17 May 2013

Post 4) Ups and Downs

Clay render of the Drawbridge across the Frome, from today's Hippodrome to Baldwin Street. This was produced by aligning William Halfpenny's plan of the 1714-1755 drawbridge with the 1885 1:500 os map and from Samuel Jackson's pencil drawing BMAG M2919.
Since 1239, the lowest bridging point across the Frome from the old city to Gaunt's hospital and St Augustine's was the twin arch Christmas Street bridge, lined each side with tall jettied timber buildings.

In 1714, to facilitate construction of the new Georgian Streets in the former Gaunt's orchard, a bascule lifting bridge was built at the south end of the Quay near the great tower, of two 16 feet timber leaves and two stone arches, worked by rope and hinged overhead lifting beams. This gave a 30 foot clearance at river level for Trows, Brigs and other medium to small coastal ships.

This bridge was replaced by a stronger pair of timber leaves in 1755 and four cast iron pillars worked rack and pinions, driving subterranean cogs in the piers to raise the bridge, worked by one man each side turning handles on the towers.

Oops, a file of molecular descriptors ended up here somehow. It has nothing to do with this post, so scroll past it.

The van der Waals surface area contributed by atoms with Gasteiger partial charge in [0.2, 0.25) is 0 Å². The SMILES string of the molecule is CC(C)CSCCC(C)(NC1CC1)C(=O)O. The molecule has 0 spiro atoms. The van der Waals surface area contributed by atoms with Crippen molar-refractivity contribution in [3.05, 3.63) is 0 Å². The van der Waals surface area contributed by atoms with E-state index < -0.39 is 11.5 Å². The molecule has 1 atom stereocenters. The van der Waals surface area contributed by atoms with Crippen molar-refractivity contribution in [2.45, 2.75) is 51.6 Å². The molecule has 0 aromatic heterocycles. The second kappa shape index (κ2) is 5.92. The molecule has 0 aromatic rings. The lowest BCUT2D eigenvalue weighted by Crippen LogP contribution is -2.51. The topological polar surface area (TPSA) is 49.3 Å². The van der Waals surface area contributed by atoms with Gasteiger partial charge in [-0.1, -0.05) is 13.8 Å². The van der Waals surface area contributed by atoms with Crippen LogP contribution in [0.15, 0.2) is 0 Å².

St Giles Bridge of two stone arches came between the drawbridge and Christmas Street Bridge in the same year, at the head of the quay, as an extension of Small Street across to the timber wharf at Under-The-Bank.

In 1796, timber outriggers widened the drawbridge deck to around 30 feet, as pictured above. On August 10th 1827 this drawbridge and arches were heavily modified or rebuilt to give a 40 foot clearance for ships with a cast iron swivel bridge of 120 tons, replaced again in 1868 with a more robust heavier swivel unit of 130 tons aligned with Clare Street, lasting until 1893 when the upper Frome harbour was culverted into a 22 foot channel and the sides filled in.

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